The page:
For the first time, fuel for a nuclear fusion reaction has generated more energy than put into it – a scientific milestone.
Scientists and futurists have long dreamed of harnessing the energy of nuclear fusion, which powers the sun, here on Earth. An enormous amount of energy is released when multiple atoms collide and fuse to form a new, heavier atom — such as hydrogen fusing into helium. Hydrogen fuel is plentiful in sources such as seawater and the fusion process generates no radioactive waste, greenhouse gases or other dangerous byproducts.
However, for decades, scientists have been unsuccessful in generating the conditions for making fusion happen on Earth in a controlled manner that would allow it to be used in power plants.
Now, researchers at the National Ignition Facility of Lawrence Livermore National Laboratory in the U.S. announce that they managed to use lasers to compress fuel made from two heavier forms of hydrogen enough to kick off a nuclear fusion reaction. And for the first time, the reaction managed to generate more energy than was absorbed by the fuel from the lasers.
"That's a major turning point in our minds," said Omar Hurricane, lead author of a paper describing the results, published in Nature today.
However, he was quick to point out that because the fuel absorbed only a small amount of the energy from the lasers, there is still far more energy put into the entire process than comes out.
That is partly because the fuel did not reach ignition — the point at which the reaction becomes self-sustaining and energy production increases dramatically.
Nevertheless, "this is closer than anyone's gotten before," Hurricane said at a press briefing organized by Nature.
Canadian nuclear fusion researchers, who were not involved in the research, said the achievement was a significant step.
"I think this is the first indication that the light is at the end of the tunnel," said Robert Fedosejevs, a nuclear physicist at the University of Alberta who does some of his experiments at Lawrence Livermore.
Blair Bromley, chair of the nuclear fusion division of the Canadian Nuclear Society, called the new results "good news" and "significant progress."
However Bromley, who works at Atomic Energy of Canada Ltd., noted that the energy yield would have to be increased dramatically to make this approach to nuclear fusion feasible, and even then a lot of engineering work would have to be done to build a practical prototype of a fusion reactor.
Making a nuclear fusion reaction happen isn't easy because the atoms in the fuel, consisting of heavier kinds of hydrogen called deuterium and tritium, are typically repelled by each other, Hurricane said. To overcome that, researchers applied very high temperatures and pressures to force the fuel particles to run towards each other.
In the past, he said, instead of achieving high pressures, the capsule tended to tear itself apart.
The researchers managed to stop that from happening by making subtle changes to the laser pulse.
3 times the density at the centre of the sun
In the recent experiments, a thin layer containing about a millionth of a gram of fuel was coated on the inside of a tiny capsule just two millimetres in diameter. That was dramatically heated and compressed using 192 lasers to almost three times the density at the centre of the sun.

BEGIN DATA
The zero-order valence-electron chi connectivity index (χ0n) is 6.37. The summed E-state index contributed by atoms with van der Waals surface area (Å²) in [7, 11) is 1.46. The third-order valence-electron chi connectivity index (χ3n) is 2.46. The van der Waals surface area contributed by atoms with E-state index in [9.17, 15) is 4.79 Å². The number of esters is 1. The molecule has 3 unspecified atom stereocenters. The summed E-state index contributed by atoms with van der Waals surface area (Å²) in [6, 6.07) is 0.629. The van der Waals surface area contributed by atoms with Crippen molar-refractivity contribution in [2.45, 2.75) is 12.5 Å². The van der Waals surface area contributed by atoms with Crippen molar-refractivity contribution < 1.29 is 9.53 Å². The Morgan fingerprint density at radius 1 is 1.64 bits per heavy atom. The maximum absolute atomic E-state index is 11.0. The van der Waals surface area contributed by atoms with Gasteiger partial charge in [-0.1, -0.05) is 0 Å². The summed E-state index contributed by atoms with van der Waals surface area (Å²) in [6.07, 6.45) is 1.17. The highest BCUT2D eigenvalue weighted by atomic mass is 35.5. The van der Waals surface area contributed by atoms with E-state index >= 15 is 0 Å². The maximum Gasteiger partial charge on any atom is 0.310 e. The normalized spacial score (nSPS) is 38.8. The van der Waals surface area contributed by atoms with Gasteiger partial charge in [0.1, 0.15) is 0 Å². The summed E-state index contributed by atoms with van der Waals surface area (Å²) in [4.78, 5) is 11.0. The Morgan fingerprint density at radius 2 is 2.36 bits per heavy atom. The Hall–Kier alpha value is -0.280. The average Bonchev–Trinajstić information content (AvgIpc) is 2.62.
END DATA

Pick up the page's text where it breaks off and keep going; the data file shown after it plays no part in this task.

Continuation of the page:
The final reaction took place in a tiny "hot spot" about half the width of a human hair over about a ten thousandth of a millionth of a second. It released 17.3 kilojoules – almost double the amount absorbed by the fuel.
Bromley said 17.3 kilojoules would power 173 100-watt light bulbs for one second. But it's still far less than the energy put into the laser pulse, which mostly gets reflected or absorbed by the container surrounding the capsule.
Hurricane estimated the pressure needs to be doubled in order for the fuel to achieve ignition. And the energy output would need to increase 100 fold in order to be equivalent to the energy put into the whole system - not just the fuel - by the laser.
He thinks the energy yield in future experiments could be boosted by a process that's already starting to happen called "bootstrapping." That is where the particles produced by the fusion reaction leave behind energy that heats up and speeds up the reaction of the remaining fuel.
Not far from ignition
Fedosejevs said that while it looks like the researchers have a long way to go, they're actually quite close to the threshold of ignition, where the process will take off on its own.
"It's like lighting a fuel with a match. If you get the fuel to ignite you get a lot of energy released," he said. "If you don't get the fuel to ignite, you don't get very much of it at all. They're just in that transition regime where … you're getting the fuel just to fizzle."
He noted that the researchers have been making very fast progress, boosting their energy yields dramatically since last August, when the Lawrence Livermore researchers first announced record energy yields "significantly greater than the energy deposited in the hot spot."
He doesn't think the new results will directly affect his research, which is looking at breaking up the single laser pulse into smaller, more energy efficient steps in the ignition process.
But he hopes that the closer researcher gets to ignition, the more interest there will be in nuclear fusion.
"The reason that it's not pursued I think, as aggressively as it should, is that people just don't believe it can be done," he said.
He thinks continuing results like this one and an upcoming demonstration from a competing nuclear fusion ignition technology, set to be built in France in 10 years, could change that.
"Both, I think, are within reasonable probability of success."